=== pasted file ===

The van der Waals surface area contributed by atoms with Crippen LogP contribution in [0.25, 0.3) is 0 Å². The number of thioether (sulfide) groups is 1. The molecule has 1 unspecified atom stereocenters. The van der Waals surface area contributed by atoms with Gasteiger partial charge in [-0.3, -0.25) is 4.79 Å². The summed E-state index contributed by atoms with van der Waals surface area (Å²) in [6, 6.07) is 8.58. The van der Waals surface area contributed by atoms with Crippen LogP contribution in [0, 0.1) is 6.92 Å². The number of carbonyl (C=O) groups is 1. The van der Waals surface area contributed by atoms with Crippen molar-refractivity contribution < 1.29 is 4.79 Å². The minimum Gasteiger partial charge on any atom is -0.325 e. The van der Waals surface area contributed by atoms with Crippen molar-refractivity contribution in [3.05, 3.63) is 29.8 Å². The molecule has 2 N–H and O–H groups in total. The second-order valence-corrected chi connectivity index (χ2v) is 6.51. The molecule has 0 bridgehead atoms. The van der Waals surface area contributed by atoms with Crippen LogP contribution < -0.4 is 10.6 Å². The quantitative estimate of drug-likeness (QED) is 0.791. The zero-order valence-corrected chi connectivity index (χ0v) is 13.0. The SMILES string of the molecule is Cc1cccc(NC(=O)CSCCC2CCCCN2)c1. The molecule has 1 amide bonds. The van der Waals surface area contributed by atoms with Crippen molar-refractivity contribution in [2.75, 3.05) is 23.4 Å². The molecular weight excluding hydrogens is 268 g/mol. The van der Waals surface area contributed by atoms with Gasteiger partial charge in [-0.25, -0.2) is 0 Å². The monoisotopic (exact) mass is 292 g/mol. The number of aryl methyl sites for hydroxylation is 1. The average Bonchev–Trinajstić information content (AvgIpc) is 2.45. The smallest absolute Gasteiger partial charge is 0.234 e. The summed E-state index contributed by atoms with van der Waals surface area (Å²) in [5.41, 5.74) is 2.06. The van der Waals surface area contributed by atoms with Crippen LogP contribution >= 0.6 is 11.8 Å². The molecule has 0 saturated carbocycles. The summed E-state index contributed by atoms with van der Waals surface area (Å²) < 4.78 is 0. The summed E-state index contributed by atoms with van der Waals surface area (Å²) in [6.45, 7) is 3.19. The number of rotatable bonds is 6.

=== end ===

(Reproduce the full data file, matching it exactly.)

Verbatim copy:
The van der Waals surface area contributed by atoms with Crippen LogP contribution in [0.25, 0.3) is 0 Å². The number of thioether (sulfide) groups is 1. The molecule has 1 unspecified atom stereocenters. The van der Waals surface area contributed by atoms with Gasteiger partial charge in [-0.3, -0.25) is 4.79 Å². The summed E-state index contributed by atoms with van der Waals surface area (Å²) in [6, 6.07) is 8.58. The van der Waals surface area contributed by atoms with Crippen LogP contribution in [0, 0.1) is 6.92 Å². The number of carbonyl (C=O) groups is 1. The van der Waals surface area contributed by atoms with Crippen molar-refractivity contribution < 1.29 is 4.79 Å². The minimum Gasteiger partial charge on any atom is -0.325 e. The van der Waals surface area contributed by atoms with Crippen molar-refractivity contribution in [3.05, 3.63) is 29.8 Å². The molecule has 2 N–H and O–H groups in total. The second-order valence-corrected chi connectivity index (χ2v) is 6.51. The molecule has 0 bridgehead atoms. The van der Waals surface area contributed by atoms with Crippen LogP contribution < -0.4 is 10.6 Å². The quantitative estimate of drug-likeness (QED) is 0.791. The zero-order valence-corrected chi connectivity index (χ0v) is 13.0. The SMILES string of the molecule is Cc1cccc(NC(=O)CSCCC2CCCCN2)c1. The molecule has 1 amide bonds. The van der Waals surface area contributed by atoms with Crippen molar-refractivity contribution in [2.75, 3.05) is 23.4 Å². The molecular weight excluding hydrogens is 268 g/mol. The van der Waals surface area contributed by atoms with Gasteiger partial charge in [-0.25, -0.2) is 0 Å². The monoisotopic (exact) mass is 292 g/mol. The number of aryl methyl sites for hydroxylation is 1. The average Bonchev–Trinajstić information content (AvgIpc) is 2.45. The smallest absolute Gasteiger partial charge is 0.234 e. The summed E-state index contributed by atoms with van der Waals surface area (Å²) in [5.41, 5.74) is 2.06. The van der Waals surface area contributed by atoms with Crippen LogP contribution >= 0.6 is 11.8 Å². The molecule has 0 saturated carbocycles. The summed E-state index contributed by atoms with van der Waals surface area (Å²) < 4.78 is 0. The summed E-state index contributed by atoms with van der Waals surface area (Å²) in [6.45, 7) is 3.19. The number of rotatable bonds is 6.